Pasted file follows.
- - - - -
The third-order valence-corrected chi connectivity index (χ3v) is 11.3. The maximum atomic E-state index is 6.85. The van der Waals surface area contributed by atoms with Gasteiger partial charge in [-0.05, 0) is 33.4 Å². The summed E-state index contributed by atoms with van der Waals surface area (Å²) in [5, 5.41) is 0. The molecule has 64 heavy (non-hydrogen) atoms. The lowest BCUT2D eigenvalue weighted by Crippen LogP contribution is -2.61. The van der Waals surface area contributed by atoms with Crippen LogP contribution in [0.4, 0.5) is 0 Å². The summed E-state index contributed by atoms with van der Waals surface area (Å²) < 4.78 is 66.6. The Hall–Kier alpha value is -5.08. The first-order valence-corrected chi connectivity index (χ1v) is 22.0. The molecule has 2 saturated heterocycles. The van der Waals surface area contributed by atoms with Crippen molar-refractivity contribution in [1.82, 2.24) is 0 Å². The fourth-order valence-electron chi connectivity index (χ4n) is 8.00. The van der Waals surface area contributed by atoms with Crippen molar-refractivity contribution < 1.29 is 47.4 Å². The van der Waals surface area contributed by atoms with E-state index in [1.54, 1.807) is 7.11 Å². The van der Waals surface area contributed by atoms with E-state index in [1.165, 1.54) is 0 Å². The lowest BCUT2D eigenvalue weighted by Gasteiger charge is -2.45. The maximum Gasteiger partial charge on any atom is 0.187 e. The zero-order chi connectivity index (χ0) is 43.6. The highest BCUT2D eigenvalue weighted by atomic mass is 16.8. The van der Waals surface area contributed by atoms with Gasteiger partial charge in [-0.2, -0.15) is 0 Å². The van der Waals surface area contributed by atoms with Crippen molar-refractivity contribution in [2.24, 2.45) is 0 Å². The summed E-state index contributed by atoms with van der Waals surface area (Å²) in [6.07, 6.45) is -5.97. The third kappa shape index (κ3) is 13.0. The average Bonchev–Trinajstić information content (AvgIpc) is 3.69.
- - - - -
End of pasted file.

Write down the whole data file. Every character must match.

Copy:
The third-order valence-corrected chi connectivity index (χ3v) is 11.3. The maximum atomic E-state index is 6.85. The van der Waals surface area contributed by atoms with Gasteiger partial charge in [-0.05, 0) is 33.4 Å². The summed E-state index contributed by atoms with van der Waals surface area (Å²) in [5, 5.41) is 0. The molecule has 64 heavy (non-hydrogen) atoms. The lowest BCUT2D eigenvalue weighted by Crippen LogP contribution is -2.61. The van der Waals surface area contributed by atoms with Crippen LogP contribution in [0.4, 0.5) is 0 Å². The summed E-state index contributed by atoms with van der Waals surface area (Å²) < 4.78 is 66.6. The Hall–Kier alpha value is -5.08. The first-order valence-corrected chi connectivity index (χ1v) is 22.0. The molecule has 2 saturated heterocycles. The van der Waals surface area contributed by atoms with Crippen molar-refractivity contribution in [1.82, 2.24) is 0 Å². The fourth-order valence-electron chi connectivity index (χ4n) is 8.00. The van der Waals surface area contributed by atoms with Crippen molar-refractivity contribution < 1.29 is 47.4 Å². The van der Waals surface area contributed by atoms with E-state index in [1.54, 1.807) is 7.11 Å². The van der Waals surface area contributed by atoms with E-state index in [1.165, 1.54) is 0 Å². The lowest BCUT2D eigenvalue weighted by Gasteiger charge is -2.45. The maximum Gasteiger partial charge on any atom is 0.187 e. The zero-order chi connectivity index (χ0) is 43.6. The highest BCUT2D eigenvalue weighted by atomic mass is 16.8. The van der Waals surface area contributed by atoms with Gasteiger partial charge in [-0.2, -0.15) is 0 Å². The van der Waals surface area contributed by atoms with Crippen molar-refractivity contribution in [2.24, 2.45) is 0 Å². The summed E-state index contributed by atoms with van der Waals surface area (Å²) in [6.07, 6.45) is -5.97. The third kappa shape index (κ3) is 13.0. The average Bonchev–Trinajstić information content (AvgIpc) is 3.69.